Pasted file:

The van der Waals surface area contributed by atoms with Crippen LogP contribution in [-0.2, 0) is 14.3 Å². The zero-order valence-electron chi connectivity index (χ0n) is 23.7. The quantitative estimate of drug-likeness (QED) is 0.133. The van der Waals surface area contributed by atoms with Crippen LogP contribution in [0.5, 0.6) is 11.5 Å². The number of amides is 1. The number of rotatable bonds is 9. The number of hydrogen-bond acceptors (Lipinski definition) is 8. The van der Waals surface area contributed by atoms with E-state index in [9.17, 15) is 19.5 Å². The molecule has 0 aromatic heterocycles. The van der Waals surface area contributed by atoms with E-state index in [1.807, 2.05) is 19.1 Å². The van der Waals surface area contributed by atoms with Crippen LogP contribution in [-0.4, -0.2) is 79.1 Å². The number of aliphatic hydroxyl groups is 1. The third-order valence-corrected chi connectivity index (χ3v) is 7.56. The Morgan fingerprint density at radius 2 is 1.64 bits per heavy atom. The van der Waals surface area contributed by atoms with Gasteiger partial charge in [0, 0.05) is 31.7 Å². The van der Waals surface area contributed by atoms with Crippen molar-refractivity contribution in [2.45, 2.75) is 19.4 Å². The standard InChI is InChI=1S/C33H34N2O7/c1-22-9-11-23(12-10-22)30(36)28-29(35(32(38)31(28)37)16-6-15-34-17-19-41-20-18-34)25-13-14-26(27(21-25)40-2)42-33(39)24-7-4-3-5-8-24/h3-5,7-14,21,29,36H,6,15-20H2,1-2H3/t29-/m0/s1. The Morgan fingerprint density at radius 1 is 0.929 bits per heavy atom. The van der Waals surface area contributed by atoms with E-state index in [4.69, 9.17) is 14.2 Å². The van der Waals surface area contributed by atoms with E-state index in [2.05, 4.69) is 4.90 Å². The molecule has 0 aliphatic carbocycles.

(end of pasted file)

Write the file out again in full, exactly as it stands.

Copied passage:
The van der Waals surface area contributed by atoms with Crippen LogP contribution in [-0.2, 0) is 14.3 Å². The zero-order valence-electron chi connectivity index (χ0n) is 23.7. The quantitative estimate of drug-likeness (QED) is 0.133. The van der Waals surface area contributed by atoms with Crippen LogP contribution in [0.5, 0.6) is 11.5 Å². The number of amides is 1. The number of rotatable bonds is 9. The number of hydrogen-bond acceptors (Lipinski definition) is 8. The van der Waals surface area contributed by atoms with E-state index in [9.17, 15) is 19.5 Å². The molecule has 0 aromatic heterocycles. The van der Waals surface area contributed by atoms with E-state index in [1.807, 2.05) is 19.1 Å². The van der Waals surface area contributed by atoms with Crippen LogP contribution in [-0.4, -0.2) is 79.1 Å². The number of aliphatic hydroxyl groups is 1. The third-order valence-corrected chi connectivity index (χ3v) is 7.56. The Morgan fingerprint density at radius 2 is 1.64 bits per heavy atom. The van der Waals surface area contributed by atoms with Gasteiger partial charge in [0, 0.05) is 31.7 Å². The van der Waals surface area contributed by atoms with Crippen molar-refractivity contribution in [2.45, 2.75) is 19.4 Å². The standard InChI is InChI=1S/C33H34N2O7/c1-22-9-11-23(12-10-22)30(36)28-29(35(32(38)31(28)37)16-6-15-34-17-19-41-20-18-34)25-13-14-26(27(21-25)40-2)42-33(39)24-7-4-3-5-8-24/h3-5,7-14,21,29,36H,6,15-20H2,1-2H3/t29-/m0/s1. The Morgan fingerprint density at radius 1 is 0.929 bits per heavy atom. The van der Waals surface area contributed by atoms with E-state index in [4.69, 9.17) is 14.2 Å². The van der Waals surface area contributed by atoms with E-state index in [2.05, 4.69) is 4.90 Å². The molecule has 0 aliphatic carbocycles.